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Hughes wins VP election

Published: September 19, 2008
Section: Front Page


In Wednesday’s special vice presidential election, Adam Hughes ’11, who came in second place in the primary on Monday, defeated opponent Andrew Brooks ’09.

Hughes won with 524 votes to Brooks’ 360 votes. 29 students registered an abstention vote. The election, which was announced at the beginning of the month after the resignation of former vice president Michael Kerns ’09, drew 913 voters, approximately 28% of the undergraduate population.

“I am glad that we were able to get the election starting as soon as we did to be sure that we could fill the position,” Student Union President Jason Gray ’10 said. Gray, who has worked in the past with both candidates, said,“I was looking forward to working with either candidate.”

The results differed from those of Monday’s primary, in which 608 students cast votes. In that election, Brooks won with 266 votes, Hughes came in second with 195 votes, and third place went to Gustavo Pardo ’10, with 85 votes. Since no candidate received a majority of the votes, the top two winners of the primary, Hughes and Brooks, moved on to the final round of the election.

After coming in second on Monday, Hughes worked on a plan to gain voters. “It had always been my mentality that if people knew my message and Brooks’, they would agree with my message,” Hughes explained. For this reason, he sent his supporters, armed with laptops, to the Usdan Dining Hall throughout election-day. There, they solicited votes and explained their candidate’s position.

“If people were given a positive message, they would be willing to vote,” Hughes said.

Hughes supporter Cecelia Watkins ’11, for instance, solicited votes in the Usdan Student Center and in various dorms around campus. “The process is such a rush of positive energy,” she said. “Feeling somewhat guilty for accosting strangers, knuckles sore from rapping on doors, and voice worn down from trying to convince apathetic voters. But in the end it was completely worth it,” she said.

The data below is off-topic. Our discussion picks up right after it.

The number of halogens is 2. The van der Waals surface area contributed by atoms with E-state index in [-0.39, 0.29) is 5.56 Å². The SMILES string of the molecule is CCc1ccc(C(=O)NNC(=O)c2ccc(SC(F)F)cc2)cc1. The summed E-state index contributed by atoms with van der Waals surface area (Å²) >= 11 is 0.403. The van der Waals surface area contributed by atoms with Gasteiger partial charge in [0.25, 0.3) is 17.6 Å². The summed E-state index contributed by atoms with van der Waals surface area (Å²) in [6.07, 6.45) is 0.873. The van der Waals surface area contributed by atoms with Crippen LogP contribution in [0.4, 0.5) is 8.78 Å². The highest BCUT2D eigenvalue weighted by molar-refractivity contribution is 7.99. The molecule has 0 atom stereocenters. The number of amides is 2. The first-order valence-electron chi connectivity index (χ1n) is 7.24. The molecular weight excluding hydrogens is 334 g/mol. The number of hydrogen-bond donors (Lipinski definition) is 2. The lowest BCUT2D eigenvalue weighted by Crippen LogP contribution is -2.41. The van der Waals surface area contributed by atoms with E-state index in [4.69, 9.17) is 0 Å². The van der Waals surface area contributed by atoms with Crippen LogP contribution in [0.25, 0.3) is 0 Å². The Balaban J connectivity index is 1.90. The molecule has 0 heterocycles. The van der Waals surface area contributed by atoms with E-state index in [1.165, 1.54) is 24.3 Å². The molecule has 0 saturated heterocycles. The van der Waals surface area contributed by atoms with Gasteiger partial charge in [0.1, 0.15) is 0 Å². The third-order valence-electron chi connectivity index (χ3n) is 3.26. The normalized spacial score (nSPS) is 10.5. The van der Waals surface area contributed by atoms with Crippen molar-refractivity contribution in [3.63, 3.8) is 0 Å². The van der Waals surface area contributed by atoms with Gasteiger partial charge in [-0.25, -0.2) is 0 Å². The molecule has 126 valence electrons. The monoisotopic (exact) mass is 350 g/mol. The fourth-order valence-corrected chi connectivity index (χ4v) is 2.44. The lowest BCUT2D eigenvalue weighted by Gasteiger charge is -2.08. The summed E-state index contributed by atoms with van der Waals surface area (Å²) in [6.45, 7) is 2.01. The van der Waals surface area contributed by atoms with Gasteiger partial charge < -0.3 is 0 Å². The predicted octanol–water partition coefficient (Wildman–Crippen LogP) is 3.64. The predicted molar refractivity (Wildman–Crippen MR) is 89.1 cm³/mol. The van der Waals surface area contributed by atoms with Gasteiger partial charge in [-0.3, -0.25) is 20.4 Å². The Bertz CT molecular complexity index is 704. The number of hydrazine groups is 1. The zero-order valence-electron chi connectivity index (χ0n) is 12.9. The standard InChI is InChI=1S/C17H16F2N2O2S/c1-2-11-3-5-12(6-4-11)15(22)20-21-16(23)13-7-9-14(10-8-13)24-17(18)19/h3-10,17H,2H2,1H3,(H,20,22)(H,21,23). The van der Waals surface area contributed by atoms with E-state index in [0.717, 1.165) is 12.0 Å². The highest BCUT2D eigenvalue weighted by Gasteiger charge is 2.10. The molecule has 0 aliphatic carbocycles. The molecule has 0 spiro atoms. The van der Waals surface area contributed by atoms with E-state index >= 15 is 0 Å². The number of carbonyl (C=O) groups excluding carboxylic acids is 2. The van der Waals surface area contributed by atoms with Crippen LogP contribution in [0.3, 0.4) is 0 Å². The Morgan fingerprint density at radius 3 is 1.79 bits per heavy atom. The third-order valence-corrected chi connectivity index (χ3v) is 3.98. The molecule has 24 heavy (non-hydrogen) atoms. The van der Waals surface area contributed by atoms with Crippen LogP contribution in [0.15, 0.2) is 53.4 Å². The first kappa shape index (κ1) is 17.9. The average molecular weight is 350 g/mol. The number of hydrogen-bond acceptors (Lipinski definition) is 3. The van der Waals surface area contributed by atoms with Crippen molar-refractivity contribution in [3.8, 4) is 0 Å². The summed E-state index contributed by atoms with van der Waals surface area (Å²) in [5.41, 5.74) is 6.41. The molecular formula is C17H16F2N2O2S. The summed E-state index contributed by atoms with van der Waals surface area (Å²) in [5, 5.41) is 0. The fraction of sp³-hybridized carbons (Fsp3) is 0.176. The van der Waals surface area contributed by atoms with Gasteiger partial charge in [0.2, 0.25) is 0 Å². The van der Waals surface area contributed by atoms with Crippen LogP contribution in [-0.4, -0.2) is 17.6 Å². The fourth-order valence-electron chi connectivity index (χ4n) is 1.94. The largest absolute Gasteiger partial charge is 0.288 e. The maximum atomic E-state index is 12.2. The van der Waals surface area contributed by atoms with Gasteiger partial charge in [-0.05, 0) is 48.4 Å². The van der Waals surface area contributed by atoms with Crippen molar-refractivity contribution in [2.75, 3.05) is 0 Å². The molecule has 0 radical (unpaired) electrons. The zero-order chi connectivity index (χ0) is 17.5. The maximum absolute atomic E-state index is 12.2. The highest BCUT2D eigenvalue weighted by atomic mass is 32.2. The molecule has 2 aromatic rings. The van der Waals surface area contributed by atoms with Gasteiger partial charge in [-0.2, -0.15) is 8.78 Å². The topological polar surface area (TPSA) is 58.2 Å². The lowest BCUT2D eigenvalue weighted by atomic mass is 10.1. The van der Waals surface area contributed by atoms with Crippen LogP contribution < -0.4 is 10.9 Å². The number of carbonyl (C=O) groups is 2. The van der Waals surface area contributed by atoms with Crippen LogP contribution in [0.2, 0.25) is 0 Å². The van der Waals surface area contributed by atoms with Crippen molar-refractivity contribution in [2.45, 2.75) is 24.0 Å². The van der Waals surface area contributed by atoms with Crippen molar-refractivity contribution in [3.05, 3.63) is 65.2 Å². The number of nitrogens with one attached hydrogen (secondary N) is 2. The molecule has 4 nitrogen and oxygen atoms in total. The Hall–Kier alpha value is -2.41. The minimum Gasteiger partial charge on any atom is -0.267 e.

Brooks, who ran for Vice-President and Senator-at-large last year, took a different approach: “I felt like it would be more appropriate to introduce myself to students.”

Brooks also focused his campaign around his experience as a senator. “I ran because I really felt and believed that I was the only candidate who could step into the job and pick things up where they left off,” he said. “I knew how to run the room…[I thought] my qualifications and experience would be a really positive attribute.”

Hughes and Brooks differed in their opinions of the process of the election. While Hughes contended that “the process as a whole went smoothly,” Brooks was disappointed by the $2000/semester computer software used to run the election. “People were trying to vote, and it was impossible because the server kept crashing,” he said.

Brooks also learned that Transitional-Year Program students who wanted to vote for him were not allowed to do so by the software.

“Had the software been working properly, that could have made the difference,” Brooks said. “I think that at Brandeis, [to have] such a small proportion of people participating in the election process, [is] surprising to me.”

When asked about turnout, though, Gray did not mention hearing of any problems. “[Considering that] Brandeis students vote at a much higher percentage than at any other school, the turnout was really good,” he said.One aspect of the election that may have swayed voters was the support of former vice president Michael Kerns. Kerns, who chose to support Hughes, wrote in an e-mail to The Hoot, “I decided to support Adam because I know him to own the character, values, and track record that I seek in a student representative and leader. I believe he understands the place and the potential of the Student Union within the Brandeis community.”

Hughes acknowledged the importance of Kerns’ support. “I feel like Brandeis gave Mike Kerns a mandate…I feel like I want to continue that mandate.”

Editor’s Note: Adam Hughes is Sports Editor for The Hoot.